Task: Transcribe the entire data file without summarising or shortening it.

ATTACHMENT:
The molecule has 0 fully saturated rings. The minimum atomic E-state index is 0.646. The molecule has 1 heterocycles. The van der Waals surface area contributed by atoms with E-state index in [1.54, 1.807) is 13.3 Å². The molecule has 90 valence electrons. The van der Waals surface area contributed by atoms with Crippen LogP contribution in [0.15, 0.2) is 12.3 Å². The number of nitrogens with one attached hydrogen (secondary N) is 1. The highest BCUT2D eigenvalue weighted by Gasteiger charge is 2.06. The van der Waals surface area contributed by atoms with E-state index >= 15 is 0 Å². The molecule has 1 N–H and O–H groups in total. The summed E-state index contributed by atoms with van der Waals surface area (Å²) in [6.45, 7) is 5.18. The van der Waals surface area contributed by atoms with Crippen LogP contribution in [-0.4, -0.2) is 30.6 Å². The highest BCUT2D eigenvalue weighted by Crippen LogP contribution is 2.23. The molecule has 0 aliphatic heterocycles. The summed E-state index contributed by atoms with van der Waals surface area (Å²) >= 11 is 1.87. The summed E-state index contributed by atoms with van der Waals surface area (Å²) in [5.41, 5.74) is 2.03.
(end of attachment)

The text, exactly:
The molecule has 0 fully saturated rings. The minimum atomic E-state index is 0.646. The molecule has 1 heterocycles. The van der Waals surface area contributed by atoms with E-state index in [1.54, 1.807) is 13.3 Å². The molecule has 90 valence electrons. The van der Waals surface area contributed by atoms with Crippen LogP contribution in [0.15, 0.2) is 12.3 Å². The number of nitrogens with one attached hydrogen (secondary N) is 1. The highest BCUT2D eigenvalue weighted by Gasteiger charge is 2.06. The van der Waals surface area contributed by atoms with E-state index >= 15 is 0 Å². The molecule has 1 N–H and O–H groups in total. The summed E-state index contributed by atoms with van der Waals surface area (Å²) in [6.45, 7) is 5.18. The van der Waals surface area contributed by atoms with Crippen LogP contribution in [-0.4, -0.2) is 30.6 Å². The highest BCUT2D eigenvalue weighted by Crippen LogP contribution is 2.23. The molecule has 0 aliphatic heterocycles. The summed E-state index contributed by atoms with van der Waals surface area (Å²) >= 11 is 1.87. The summed E-state index contributed by atoms with van der Waals surface area (Å²) in [5.41, 5.74) is 2.03.